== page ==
What’s New in Civic Tech: The Directory of Local Gov Design Systems

Plus, state and local government agencies prepare for coming Data Privacy Day; Miami makes its new beta website official; new map visualizes Chicago’s most polluted neighborhoods; jobs in gov tech abound, and more.

by / January 24, 2019
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Noting that local government innovation has traditionally lagged, a civic technologist with experience at the federal level has created a directory for government design systems and pattern libraries.

All of the entries in the directory — which was created by Ron Bronson and has been dubbed the Non-Federal Government Design Systems and Pattern Library Directory — are open-sourced and from the municipal level. At least that was the original intent. On the directories home page, Bronson writes, “Since there are so few local government design systems that exist, I’ve expanded the repo to include state-level systems.”

So far, the list of resources available through the GitHub-hosted directory include Austin, Texas; Bloomington, Ind.; Boston; Philadelphia; Tampa; and the state of Massachusetts, among others. Bronson invites unlisted government agencies who qualify to submit their work to be added.

What’s involved here are design systems, which are complete sets of design standards, accompanying documentation and principles. It also includes the toolkits that technologists can use to meet and match design standards. A pattern library, for the uninitiated, is a subclass within the design system. It is, essentially, the design patterns that are used throughout an agency for various platforms and projects.

The directory Bronson has set up also extends out of the United States, including design systems and pattern libraries for places such as Bristol, United Kingdom; Cordoba, Argentina; and Alberta, Canada. The directory is, of course, free to use for any who are interested.

Miami Converts New Website from Beta Test to Official

Miami’s new user-centered website, which has been in development for some time, is now live as the city’s official website.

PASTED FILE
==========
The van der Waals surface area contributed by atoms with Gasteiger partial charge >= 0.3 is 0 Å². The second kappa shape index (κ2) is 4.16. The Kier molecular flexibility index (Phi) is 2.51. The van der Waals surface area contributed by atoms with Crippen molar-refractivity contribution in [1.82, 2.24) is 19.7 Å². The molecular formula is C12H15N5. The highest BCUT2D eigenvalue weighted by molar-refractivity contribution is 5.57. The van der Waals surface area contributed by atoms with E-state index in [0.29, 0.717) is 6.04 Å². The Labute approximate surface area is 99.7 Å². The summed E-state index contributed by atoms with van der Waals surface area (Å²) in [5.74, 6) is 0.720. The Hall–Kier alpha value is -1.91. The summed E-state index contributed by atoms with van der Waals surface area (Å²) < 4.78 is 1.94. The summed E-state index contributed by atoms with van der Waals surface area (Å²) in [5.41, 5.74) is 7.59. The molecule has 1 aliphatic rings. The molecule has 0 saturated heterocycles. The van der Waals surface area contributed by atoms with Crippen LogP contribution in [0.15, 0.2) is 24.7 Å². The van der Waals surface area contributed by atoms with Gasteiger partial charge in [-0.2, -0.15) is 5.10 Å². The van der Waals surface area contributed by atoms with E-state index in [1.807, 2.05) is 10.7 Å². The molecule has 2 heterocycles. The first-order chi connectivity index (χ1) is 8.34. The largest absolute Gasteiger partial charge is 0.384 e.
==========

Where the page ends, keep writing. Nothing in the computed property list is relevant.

Miami made the switch earlier this week. The site was first launched as an alpha version in January 2017, with the city seeking public feedback. The new design was built as both a functional and aesthetic overhaul over its predecessor. It featured hip touches culled from the city’s artsier neighborhoods, and it also featured increasingly-standard user-centered design touches, such as a prominent search bar and easy-to-access list of the most popular functions.

Miami, like many cities across the country, as recently as a few years ago, had a fairly utilitarian website that was packed tight with text and drab colors. In a broader sense, Miami’s shift is representative in one happening across the country for cities of all sizes: moving from websites that are built solely to suit the needs of government to ones that are built with the needs of users in mind. It’s a shift being powered somewhat by the private sector, in that citizens now expect their municipal government websites to be as user-friendly and streamlined as something like Amazon.

While the new website is now official for Miami, the information from the old site is still online, archived via archive.miamigov.com. One can easily and immediately see the difference in the color schemes alone.

New Map Visualizes Chicago Neighborhoods Most at Risk from Pollution

A new visualization maps the neighborhoods in Chicago that are most at risk from pollution.

The map is aimed at illustrating the way inequities factor into even the pollution levels in certain parts of the city. It was created by the Natural Resources Defense Council, which is a nonprofit international group that works in the service of environmental advocacy. The map combines social demographic information from various neighborhoods — information like demographics, poverty, linguistic isolation, and other metrics — with environmental factors such as risks posed by air toxins, prevalence of lead paint exposure, and proximity to Superfund sites. Much of the data for the map was collected by the Environmental Protection Agency.